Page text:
Today we introduced some weather specific data gathering concepts and wrote a little program to read the temperature from three of the old eBlock thermocouples hooked to a Spider. We also went outside and recorded GPS waypoints with a Panda II. We plotted the waypoints on Google maps. When the kids saw their lat/long numbers turn into a satellite image of where they were standing on their playground, they went bonkers.
I’m doing weekly sessions with them until we have the remote station built and installed. I’ll update this topic as we go.
…and it’s interesting to me ! I have been slowly acquiring sensors and preparing for a netmf weather station to replace my failed Fine Offset one, using nRF24L01+'s for wireless, a BMP180 baro, and SHT11 temp/hum, all prototyped on Cerberus today but intending to use Cerb40 for production.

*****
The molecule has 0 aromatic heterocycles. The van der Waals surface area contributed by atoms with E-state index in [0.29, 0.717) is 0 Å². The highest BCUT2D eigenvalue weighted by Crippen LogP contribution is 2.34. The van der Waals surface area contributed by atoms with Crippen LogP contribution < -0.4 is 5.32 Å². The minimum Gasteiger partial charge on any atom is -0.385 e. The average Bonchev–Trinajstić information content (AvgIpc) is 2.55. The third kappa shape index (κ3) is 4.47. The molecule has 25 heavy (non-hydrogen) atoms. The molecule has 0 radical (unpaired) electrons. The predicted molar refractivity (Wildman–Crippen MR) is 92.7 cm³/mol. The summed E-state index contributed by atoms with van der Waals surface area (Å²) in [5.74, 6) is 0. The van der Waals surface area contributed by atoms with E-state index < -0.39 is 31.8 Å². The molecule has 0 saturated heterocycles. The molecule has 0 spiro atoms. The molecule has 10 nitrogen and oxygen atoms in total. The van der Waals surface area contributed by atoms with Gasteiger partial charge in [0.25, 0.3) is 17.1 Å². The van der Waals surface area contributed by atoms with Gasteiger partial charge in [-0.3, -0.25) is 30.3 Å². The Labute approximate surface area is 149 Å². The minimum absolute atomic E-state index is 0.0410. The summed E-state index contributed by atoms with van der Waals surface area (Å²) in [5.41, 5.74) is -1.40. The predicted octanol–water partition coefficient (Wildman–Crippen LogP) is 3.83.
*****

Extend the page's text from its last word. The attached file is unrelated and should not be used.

@ ransomhall - that’s fantastic! I’m not sure who’s having more fun, though, you or the kids
This reminds me of the science fair project I built in high school - an [analog] anemometer and wind vane weather station. Mostly because I understood it and could describe what every component on it did, I took home the top prize and 3rd in the region. I’d like to build another weather station some day using Gadgeteer.
I challenge everyone in the community to get involved and bring Gadgeteer to their local schools/community in some way. I’m setting up a hands-on table at our local science center for Engineering Day next weekend. If you don’t want to do an entire course like ransomhall is, then look for shorter events such as this.
Yelling? Nah, call it exuberance. I did have to talk quite loud to be heard over the din of excited kiddos. I let the teacher be the bad cop when it got too loud, though
@ architect - that kid was totally jazzed the whole time. He’s super bright and was doing coordinate math with the GPS data we collected. Another amazing fact - at the age of 9 he discovered a wild orchid in Vermont that is now named after him.